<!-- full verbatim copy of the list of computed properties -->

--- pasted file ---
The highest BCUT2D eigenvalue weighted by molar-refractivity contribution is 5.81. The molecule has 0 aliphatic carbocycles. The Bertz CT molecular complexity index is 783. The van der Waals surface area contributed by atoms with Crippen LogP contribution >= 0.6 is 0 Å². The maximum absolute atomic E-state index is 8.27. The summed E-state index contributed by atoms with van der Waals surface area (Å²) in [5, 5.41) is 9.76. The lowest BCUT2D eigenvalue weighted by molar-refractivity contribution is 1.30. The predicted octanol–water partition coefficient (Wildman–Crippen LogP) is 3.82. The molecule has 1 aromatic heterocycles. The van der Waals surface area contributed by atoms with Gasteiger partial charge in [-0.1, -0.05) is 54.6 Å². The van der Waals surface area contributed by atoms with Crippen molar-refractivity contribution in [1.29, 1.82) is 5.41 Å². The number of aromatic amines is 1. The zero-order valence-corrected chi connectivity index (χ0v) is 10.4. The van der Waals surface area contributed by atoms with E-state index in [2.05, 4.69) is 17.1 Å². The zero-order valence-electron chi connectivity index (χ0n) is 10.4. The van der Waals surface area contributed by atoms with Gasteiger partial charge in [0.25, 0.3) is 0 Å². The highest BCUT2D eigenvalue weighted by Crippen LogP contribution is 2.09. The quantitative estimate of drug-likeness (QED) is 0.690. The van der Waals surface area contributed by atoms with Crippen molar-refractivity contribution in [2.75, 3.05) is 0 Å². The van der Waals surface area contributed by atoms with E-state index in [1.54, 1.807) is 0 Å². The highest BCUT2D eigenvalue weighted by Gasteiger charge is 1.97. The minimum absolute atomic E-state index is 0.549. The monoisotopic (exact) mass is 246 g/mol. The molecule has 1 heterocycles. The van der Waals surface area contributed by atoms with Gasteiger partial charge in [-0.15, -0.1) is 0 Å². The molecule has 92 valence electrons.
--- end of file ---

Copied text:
The highest BCUT2D eigenvalue weighted by molar-refractivity contribution is 5.81. The molecule has 0 aliphatic carbocycles. The Bertz CT molecular complexity index is 783. The van der Waals surface area contributed by atoms with Crippen LogP contribution >= 0.6 is 0 Å². The maximum absolute atomic E-state index is 8.27. The summed E-state index contributed by atoms with van der Waals surface area (Å²) in [5, 5.41) is 9.76. The lowest BCUT2D eigenvalue weighted by molar-refractivity contribution is 1.30. The predicted octanol–water partition coefficient (Wildman–Crippen LogP) is 3.82. The molecule has 1 aromatic heterocycles. The van der Waals surface area contributed by atoms with Gasteiger partial charge in [-0.1, -0.05) is 54.6 Å². The van der Waals surface area contributed by atoms with Crippen molar-refractivity contribution in [1.29, 1.82) is 5.41 Å². The number of aromatic amines is 1. The zero-order valence-corrected chi connectivity index (χ0v) is 10.4. The van der Waals surface area contributed by atoms with E-state index in [2.05, 4.69) is 17.1 Å². The zero-order valence-electron chi connectivity index (χ0n) is 10.4. The van der Waals surface area contributed by atoms with Gasteiger partial charge in [0.25, 0.3) is 0 Å². The highest BCUT2D eigenvalue weighted by Crippen LogP contribution is 2.09. The quantitative estimate of drug-likeness (QED) is 0.690. The van der Waals surface area contributed by atoms with Crippen molar-refractivity contribution in [2.75, 3.05) is 0 Å². The van der Waals surface area contributed by atoms with E-state index in [1.54, 1.807) is 0 Å². The highest BCUT2D eigenvalue weighted by Gasteiger charge is 1.97. The minimum absolute atomic E-state index is 0.549. The monoisotopic (exact) mass is 246 g/mol. The molecule has 1 heterocycles. The van der Waals surface area contributed by atoms with Gasteiger partial charge in [-0.15, -0.1) is 0 Å². The molecule has 92 valence electrons.